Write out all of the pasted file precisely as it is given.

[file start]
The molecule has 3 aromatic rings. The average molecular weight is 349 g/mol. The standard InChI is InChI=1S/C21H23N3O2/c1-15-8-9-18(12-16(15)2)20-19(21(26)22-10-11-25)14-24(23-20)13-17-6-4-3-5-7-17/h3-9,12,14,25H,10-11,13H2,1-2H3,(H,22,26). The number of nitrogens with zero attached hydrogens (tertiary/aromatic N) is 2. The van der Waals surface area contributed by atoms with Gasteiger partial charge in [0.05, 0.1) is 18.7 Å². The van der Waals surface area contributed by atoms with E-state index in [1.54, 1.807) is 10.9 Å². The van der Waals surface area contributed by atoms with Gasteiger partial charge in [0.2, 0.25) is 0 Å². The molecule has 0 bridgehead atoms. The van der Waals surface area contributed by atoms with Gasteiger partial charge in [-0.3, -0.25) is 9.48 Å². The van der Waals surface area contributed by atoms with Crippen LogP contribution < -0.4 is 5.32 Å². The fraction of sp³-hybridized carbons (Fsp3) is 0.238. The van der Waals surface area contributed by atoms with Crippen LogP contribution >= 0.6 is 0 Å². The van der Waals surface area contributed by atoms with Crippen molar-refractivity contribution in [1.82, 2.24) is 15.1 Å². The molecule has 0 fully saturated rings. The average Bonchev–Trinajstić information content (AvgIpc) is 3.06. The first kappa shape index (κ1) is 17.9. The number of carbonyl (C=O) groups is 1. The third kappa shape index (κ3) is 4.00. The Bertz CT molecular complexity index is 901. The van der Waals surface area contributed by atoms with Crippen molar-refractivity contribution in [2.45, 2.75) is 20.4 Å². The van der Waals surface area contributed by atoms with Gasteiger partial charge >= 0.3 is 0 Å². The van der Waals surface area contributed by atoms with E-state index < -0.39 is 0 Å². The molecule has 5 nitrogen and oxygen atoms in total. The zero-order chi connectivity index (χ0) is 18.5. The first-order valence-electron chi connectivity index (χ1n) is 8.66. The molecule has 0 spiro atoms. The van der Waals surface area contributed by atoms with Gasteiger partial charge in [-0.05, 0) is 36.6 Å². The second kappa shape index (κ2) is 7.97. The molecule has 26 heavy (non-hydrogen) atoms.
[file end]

The molecule has 3 aromatic rings. The average molecular weight is 349 g/mol. The standard InChI is InChI=1S/C21H23N3O2/c1-15-8-9-18(12-16(15)2)20-19(21(26)22-10-11-25)14-24(23-20)13-17-6-4-3-5-7-17/h3-9,12,14,25H,10-11,13H2,1-2H3,(H,22,26). The number of nitrogens with zero attached hydrogens (tertiary/aromatic N) is 2. The van der Waals surface area contributed by atoms with Gasteiger partial charge in [0.05, 0.1) is 18.7 Å². The van der Waals surface area contributed by atoms with E-state index in [1.54, 1.807) is 10.9 Å². The van der Waals surface area contributed by atoms with Gasteiger partial charge in [0.2, 0.25) is 0 Å². The molecule has 0 bridgehead atoms. The van der Waals surface area contributed by atoms with Gasteiger partial charge in [-0.3, -0.25) is 9.48 Å². The van der Waals surface area contributed by atoms with Crippen LogP contribution < -0.4 is 5.32 Å². The fraction of sp³-hybridized carbons (Fsp3) is 0.238. The van der Waals surface area contributed by atoms with Crippen LogP contribution >= 0.6 is 0 Å². The van der Waals surface area contributed by atoms with Crippen molar-refractivity contribution in [1.82, 2.24) is 15.1 Å². The molecule has 0 fully saturated rings. The average Bonchev–Trinajstić information content (AvgIpc) is 3.06. The first kappa shape index (κ1) is 17.9. The number of carbonyl (C=O) groups is 1. The third kappa shape index (κ3) is 4.00. The Bertz CT molecular complexity index is 901. The van der Waals surface area contributed by atoms with Crippen molar-refractivity contribution in [2.45, 2.75) is 20.4 Å². The van der Waals surface area contributed by atoms with Gasteiger partial charge >= 0.3 is 0 Å². The van der Waals surface area contributed by atoms with E-state index < -0.39 is 0 Å². The molecule has 5 nitrogen and oxygen atoms in total. The zero-order chi connectivity index (χ0) is 18.5. The first-order valence-electron chi connectivity index (χ1n) is 8.66. The molecule has 0 spiro atoms. The van der Waals surface area contributed by atoms with Gasteiger partial charge in [-0.05, 0) is 36.6 Å². The second kappa shape index (κ2) is 7.97. The molecule has 26 heavy (non-hydrogen) atoms.